- The Washington Times - Sunday, June 15, 2014

D.C. Council Chairman Phil Mendelson said a plan by mayoral candidate David A. Catania to eliminate the proposed “yoga tax” is a political maneuver and defended picking the taxing option over other proposals because it would not exclusively affect city residents.

Mr. Catania, at-large independent, took shots at the fitness tax when he announced Friday that he intends to introduce an amendment to strip from the budget the 5.75 percent sales tax proposed on gyms, yoga studios and fitness centers.

“I can’t help but think that it plays into the politics of his campaign,” Mr. Mendelson, a Democrat, said of Mr. Catania’s plan, adding that the amendment had not been discussed with him prior to the Friday announcement.

“Ordinarily when one is serious about an amendment, they talk to the sponsor of the bill,” he said. “The fact that he has not suggests it is partisan.”

The fitness tax is part of a larger proposal, introduced by Mr. Mendelson, that would reduce most income taxes while broadening the District’s tax base, in part by expanding the number of services that would be subject to the city’s sales tax. It has come under recent attack by health club owners and other fitness enthusiasts who worry that added costs will discourage people from joining gyms.

“One of the most important aspects of tax policy is to privilege the things you want to encourage and burden the things you don’t,” said Mr. Catania, who would like to offset the fitness tax by drawing out the implementation of a business tax cut. “Thanks to hard work and a growing population, we have a treasury that is well filled. Therefore, the need to look for additional sources of revenue, to me, doesn’t make sense.”

The suggestion that the city tax additional services was originally made by the D.C. Tax Revision Commission, which for more than a year considered ways to diversify the city’s tax base.

Mr. Mendelson defended his budget plan, which includes only six of the eight services the blue-ribbon commission sought to tax. He noted that because the District is barred from taxing the incomes of nonresidents, he was sensitive about including taxes that would primarily draw from the pocketbooks of those who live in the city.

“That restricts our tax base so we are often mindful of whether a tax or fees will fall on residents or nonresidents,” he said.

The D.C. Fiscal Policy Institute supports the fitness tax but also all of the eight sales tax recommendations made by the tax commission, executive director Ed Lazere said.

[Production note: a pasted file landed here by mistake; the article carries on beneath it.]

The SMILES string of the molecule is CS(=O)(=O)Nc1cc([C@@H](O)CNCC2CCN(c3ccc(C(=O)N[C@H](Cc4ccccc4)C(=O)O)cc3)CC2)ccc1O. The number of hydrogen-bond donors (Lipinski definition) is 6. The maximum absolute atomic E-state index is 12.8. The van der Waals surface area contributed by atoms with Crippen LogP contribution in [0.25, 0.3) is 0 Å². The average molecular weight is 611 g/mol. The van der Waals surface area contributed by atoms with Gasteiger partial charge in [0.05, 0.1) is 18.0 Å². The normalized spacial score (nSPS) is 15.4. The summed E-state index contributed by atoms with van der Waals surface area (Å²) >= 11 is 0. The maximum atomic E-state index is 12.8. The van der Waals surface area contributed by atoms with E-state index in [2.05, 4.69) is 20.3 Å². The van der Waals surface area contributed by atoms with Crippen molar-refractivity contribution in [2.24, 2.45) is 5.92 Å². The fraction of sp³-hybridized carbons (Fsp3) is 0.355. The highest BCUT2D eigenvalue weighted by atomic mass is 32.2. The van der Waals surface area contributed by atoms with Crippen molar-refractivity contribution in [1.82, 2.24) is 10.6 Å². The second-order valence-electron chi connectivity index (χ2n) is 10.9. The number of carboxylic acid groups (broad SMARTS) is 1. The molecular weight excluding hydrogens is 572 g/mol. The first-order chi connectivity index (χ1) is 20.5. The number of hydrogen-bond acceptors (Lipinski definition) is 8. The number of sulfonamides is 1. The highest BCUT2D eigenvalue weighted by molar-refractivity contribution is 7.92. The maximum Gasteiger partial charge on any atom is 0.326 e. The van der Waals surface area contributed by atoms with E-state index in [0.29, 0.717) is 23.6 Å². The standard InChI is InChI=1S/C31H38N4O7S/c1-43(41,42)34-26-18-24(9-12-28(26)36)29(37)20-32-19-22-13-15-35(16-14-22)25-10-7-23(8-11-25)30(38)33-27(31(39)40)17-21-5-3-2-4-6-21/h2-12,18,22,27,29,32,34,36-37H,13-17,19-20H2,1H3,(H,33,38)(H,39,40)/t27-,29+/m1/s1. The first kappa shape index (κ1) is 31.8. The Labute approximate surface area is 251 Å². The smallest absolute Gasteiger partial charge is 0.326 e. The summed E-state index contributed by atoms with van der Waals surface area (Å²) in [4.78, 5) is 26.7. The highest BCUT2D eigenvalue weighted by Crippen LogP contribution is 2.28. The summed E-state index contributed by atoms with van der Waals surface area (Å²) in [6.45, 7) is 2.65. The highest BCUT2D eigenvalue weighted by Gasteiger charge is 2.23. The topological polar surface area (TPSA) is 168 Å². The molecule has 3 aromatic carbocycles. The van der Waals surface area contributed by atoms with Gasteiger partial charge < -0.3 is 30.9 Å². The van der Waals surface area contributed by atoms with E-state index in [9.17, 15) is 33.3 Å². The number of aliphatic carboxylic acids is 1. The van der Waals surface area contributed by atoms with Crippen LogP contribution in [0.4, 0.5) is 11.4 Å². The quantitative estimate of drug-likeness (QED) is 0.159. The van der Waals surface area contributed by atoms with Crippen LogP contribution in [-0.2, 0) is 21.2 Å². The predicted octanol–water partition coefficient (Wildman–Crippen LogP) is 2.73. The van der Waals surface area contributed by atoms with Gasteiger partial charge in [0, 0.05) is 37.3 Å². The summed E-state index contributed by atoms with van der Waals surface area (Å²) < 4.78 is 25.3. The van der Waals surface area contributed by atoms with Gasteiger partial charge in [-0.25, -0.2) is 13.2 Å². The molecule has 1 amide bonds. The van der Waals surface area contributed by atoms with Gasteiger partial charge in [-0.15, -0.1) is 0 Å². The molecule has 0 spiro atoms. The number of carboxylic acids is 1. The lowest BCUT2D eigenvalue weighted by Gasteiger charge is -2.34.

“In general, the best thing is to expand the sales tax as broadly as possible,” he said. “If the sales tax were limited only to the things that people thought were bad for us then we wouldn’t have much of a sales tax.”

Acknowledging that the barber tax would be levied upon a large swath of D.C. residents, Mr. Lazere said he could see why politicians might want to leave it out.

The six services taxed under the plan however, could just as easily fall upon residents of neighboring Maryland and Virginia as they could D.C. residents, Mr. Mendelson said.

Focusing on the debate over the fitness tax, Mr. Mendelson reasoned that residents of Maryland and Virginia may well use D.C. gyms if they work in the city and would be unlikely to seek out another facility outside the District on account of a 5.75 percent sales tax increase.

“Gyms and tanning salons, those generally are services that tend to be location oriented,” he said. “One goes to a gym near where they live or where they work.”

Mr. Catania has suggested the city could offset the $5 million annual income from the fitness tax by extending the time the city will phase in cuts to its business franchise tax — from 9.975 percent to 8.25 percent — over six years instead of five years. Despite having a plan to recoup the tax, Mr. Mendelson seems unlikely to compromise.

“I understand that these gyms believe a 5.75 percent sales tax will drive them out of business. I do not think that will happen. I say that because of the analysis of the tax revision commission,” he said. “Anecdotally, we have a higher tax on restaurants, and restaurants are booming in this city.”

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